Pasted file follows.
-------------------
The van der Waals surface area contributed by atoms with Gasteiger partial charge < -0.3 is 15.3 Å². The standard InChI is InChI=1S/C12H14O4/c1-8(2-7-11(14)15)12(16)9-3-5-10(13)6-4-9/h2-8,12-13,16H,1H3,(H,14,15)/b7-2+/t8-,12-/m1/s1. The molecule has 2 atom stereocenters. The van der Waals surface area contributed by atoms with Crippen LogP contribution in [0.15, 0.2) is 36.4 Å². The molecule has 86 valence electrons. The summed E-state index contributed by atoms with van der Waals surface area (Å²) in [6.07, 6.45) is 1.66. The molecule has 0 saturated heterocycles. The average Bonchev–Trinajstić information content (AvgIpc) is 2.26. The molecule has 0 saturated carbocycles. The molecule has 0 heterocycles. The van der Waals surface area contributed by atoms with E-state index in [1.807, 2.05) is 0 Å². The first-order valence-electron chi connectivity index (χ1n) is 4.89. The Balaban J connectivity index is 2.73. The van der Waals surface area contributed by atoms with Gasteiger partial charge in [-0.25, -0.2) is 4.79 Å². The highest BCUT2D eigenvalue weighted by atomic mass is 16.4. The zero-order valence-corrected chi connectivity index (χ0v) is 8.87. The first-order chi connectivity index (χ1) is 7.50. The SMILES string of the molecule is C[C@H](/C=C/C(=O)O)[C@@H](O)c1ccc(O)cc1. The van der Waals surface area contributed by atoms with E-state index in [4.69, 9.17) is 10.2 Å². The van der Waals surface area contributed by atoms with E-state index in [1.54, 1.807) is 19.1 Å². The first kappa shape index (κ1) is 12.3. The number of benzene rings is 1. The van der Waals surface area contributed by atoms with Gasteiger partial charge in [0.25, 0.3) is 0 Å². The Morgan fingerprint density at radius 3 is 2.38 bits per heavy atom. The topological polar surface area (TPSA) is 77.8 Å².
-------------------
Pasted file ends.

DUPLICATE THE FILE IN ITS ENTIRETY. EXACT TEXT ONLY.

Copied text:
The van der Waals surface area contributed by atoms with Gasteiger partial charge < -0.3 is 15.3 Å². The standard InChI is InChI=1S/C12H14O4/c1-8(2-7-11(14)15)12(16)9-3-5-10(13)6-4-9/h2-8,12-13,16H,1H3,(H,14,15)/b7-2+/t8-,12-/m1/s1. The molecule has 2 atom stereocenters. The van der Waals surface area contributed by atoms with Crippen LogP contribution in [0.15, 0.2) is 36.4 Å². The molecule has 86 valence electrons. The summed E-state index contributed by atoms with van der Waals surface area (Å²) in [6.07, 6.45) is 1.66. The molecule has 0 saturated heterocycles. The average Bonchev–Trinajstić information content (AvgIpc) is 2.26. The molecule has 0 saturated carbocycles. The molecule has 0 heterocycles. The van der Waals surface area contributed by atoms with E-state index in [1.807, 2.05) is 0 Å². The first-order valence-electron chi connectivity index (χ1n) is 4.89. The Balaban J connectivity index is 2.73. The van der Waals surface area contributed by atoms with Gasteiger partial charge in [-0.25, -0.2) is 4.79 Å². The highest BCUT2D eigenvalue weighted by atomic mass is 16.4. The zero-order valence-corrected chi connectivity index (χ0v) is 8.87. The first-order chi connectivity index (χ1) is 7.50. The SMILES string of the molecule is C[C@H](/C=C/C(=O)O)[C@@H](O)c1ccc(O)cc1. The van der Waals surface area contributed by atoms with E-state index in [4.69, 9.17) is 10.2 Å². The van der Waals surface area contributed by atoms with E-state index in [1.54, 1.807) is 19.1 Å². The first kappa shape index (κ1) is 12.3. The number of benzene rings is 1. The van der Waals surface area contributed by atoms with Gasteiger partial charge in [0.25, 0.3) is 0 Å². The Morgan fingerprint density at radius 3 is 2.38 bits per heavy atom. The topological polar surface area (TPSA) is 77.8 Å².